Built for Speed Ratings?

May 2, 2016

As ultra-high performance tires continue to evolve technologically, so does their definition

When is a UHP tire not a UHP tire? When the speed rating doesn’t match the tire’s performance level.

If that sounds contradictory, or at odds with conventional thinking over the last 10 years, it is. The definition of an ultra-high performance tire has been anything V-rated and above for a long time. High performance tires are H-rated.

That may be about to change, at least on a small scale.

The Rubber Manufacturers Association (RMA) is looking at re-defining the high performance (HP) segment by including V-rated tires. That would make Z-, W- and Y-rated tires UHP tires.  

Z-rated = 149 mph and over.

W-rated = up to 169 mph.

Y-rated = up to 186 mph.

Advancements in tire technology are partly driving the RMA’s discussion. Certainly changing a V-rated tire from UHP to HP takes this into account. It doesn’t fully solve the problem with any of the speed ratings, however.

“But,” you ask, “How can a tire that is rated for speeds up to 186 mph not be an ultra-high performance? Why is Y not good enough?”

Rick Brennan, vice president of marketing for Sumitomo Rubber North America Inc., has the answers. It’s all about perspective.

“If you use the traditional speed rating definition, then W and Y are UHP. When you look at the actual performance of the tire, you can make a Y-rated tire that has 80,000 miles on it.”

In reality, a Y-rated tire with an 80,000-mile warranty on it makes it a standard, everyday touring tire, not a UHP tire, he says. It’s ultimately about the tire’s performance, not the speed rating.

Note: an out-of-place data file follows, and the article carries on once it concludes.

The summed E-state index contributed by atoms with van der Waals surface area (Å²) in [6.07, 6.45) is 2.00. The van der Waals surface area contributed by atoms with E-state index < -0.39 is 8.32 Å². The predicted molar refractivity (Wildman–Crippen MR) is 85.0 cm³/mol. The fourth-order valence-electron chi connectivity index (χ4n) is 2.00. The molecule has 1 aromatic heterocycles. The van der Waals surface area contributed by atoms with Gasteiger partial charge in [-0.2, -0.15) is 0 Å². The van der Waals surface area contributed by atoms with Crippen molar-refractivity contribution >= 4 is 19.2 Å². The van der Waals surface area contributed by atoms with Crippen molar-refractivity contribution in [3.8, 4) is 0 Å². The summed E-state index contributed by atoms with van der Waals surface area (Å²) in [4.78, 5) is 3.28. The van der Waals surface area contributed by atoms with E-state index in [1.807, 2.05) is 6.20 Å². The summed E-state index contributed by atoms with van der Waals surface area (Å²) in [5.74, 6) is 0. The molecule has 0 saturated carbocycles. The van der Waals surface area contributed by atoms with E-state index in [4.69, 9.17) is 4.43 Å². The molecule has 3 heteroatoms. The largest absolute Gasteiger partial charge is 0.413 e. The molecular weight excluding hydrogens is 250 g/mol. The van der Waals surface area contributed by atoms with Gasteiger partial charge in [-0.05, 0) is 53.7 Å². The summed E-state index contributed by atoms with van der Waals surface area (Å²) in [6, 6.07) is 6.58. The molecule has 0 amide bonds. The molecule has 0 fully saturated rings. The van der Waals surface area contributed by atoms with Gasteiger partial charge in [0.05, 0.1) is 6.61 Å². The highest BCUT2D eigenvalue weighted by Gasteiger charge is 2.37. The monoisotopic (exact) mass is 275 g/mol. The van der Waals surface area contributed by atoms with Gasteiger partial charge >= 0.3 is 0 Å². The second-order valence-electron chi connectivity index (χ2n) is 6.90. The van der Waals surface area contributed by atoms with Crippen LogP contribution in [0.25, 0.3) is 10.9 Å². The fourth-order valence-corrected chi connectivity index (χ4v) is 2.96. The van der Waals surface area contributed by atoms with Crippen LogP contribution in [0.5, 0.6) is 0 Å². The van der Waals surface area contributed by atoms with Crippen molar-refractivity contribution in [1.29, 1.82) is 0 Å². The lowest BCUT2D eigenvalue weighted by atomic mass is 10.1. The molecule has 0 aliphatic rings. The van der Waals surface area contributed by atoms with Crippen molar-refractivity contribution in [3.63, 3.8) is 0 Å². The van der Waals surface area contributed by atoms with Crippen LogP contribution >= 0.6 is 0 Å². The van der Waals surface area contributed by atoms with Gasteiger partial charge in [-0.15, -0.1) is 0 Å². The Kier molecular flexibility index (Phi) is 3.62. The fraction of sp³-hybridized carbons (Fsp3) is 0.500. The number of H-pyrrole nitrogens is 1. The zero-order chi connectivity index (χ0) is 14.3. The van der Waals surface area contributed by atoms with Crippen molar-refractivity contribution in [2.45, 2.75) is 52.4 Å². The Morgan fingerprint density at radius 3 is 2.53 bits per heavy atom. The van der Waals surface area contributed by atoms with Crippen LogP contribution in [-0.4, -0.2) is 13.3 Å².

Here’s literally an extreme example. Apollo Vredestein Tires Inc. markets the Wintrac xtreme S as an ultra-high performance winter tire. Available in 20 Y-rated sizes ranging from 225/45R18 95Y to 295/30R22 103Y, it is “suitable for the highest performance and most exclusive cars.”

To summarize, the Y-rated Wintrac xtreme S is available in UHP sizes and designed for high performance vehicles. Is it a UHP tire? No.

The Wintrac xtreme S was developed “to stand up to the extreme weather conditions in the coldest season of the year.” It is a winter tire. Or more specifically, a UHP winter tire.

“Now that UHP is morphing into different types of segments, you can categorize the performance level differently,” says Brennan. “In essence, that is what we are doing. You can’t use speed rating anymore.”

Maybe not in practice, but speed ratings remain the most objective way to define a UHP tire. It is nearly impossible to also take into account the tire’s performance capabilities, usage, and original equipment fitments when trying to create an apples-to-apples definition. And what if the tire company defines the tire as UHP despite evidence to the contrary? Should how the tire is marketed make a difference?

That is why Modern Tire Dealer has always defined high and ultra-high performance tires in the traditional way. Otherwise, trending wouldn’t be possible.

Someday, perhaps in the near future, definitions based on speed ratings really will have little value when it comes to determining market and brand share. When that happens, we will re-define UHP and HP and start over.

It’s not like it hasn’t happened before. Some, if not all, of the tires on the muscle cars of yesteryear would be lucky to qualify as even cosmetic performance tires today. — Bob Ulrich

If you have any questions or comments, please email me at [email protected].

About the Author

Bob Ulrich

Bob Ulrich was named Modern Tire Dealer editor in August 2000 and retired in January 2020. He joined the magazine in 1985 as assistant editor, and had been responsible for gathering statistical information for MTD's "Facts Issue" since 1993. He won numerous awards for editorial and feature writing, including five gold medals from the International Automotive Media Association. Bob earned a B.A. in English literature from Ohio Northern University and has a law degree from the University of Akron.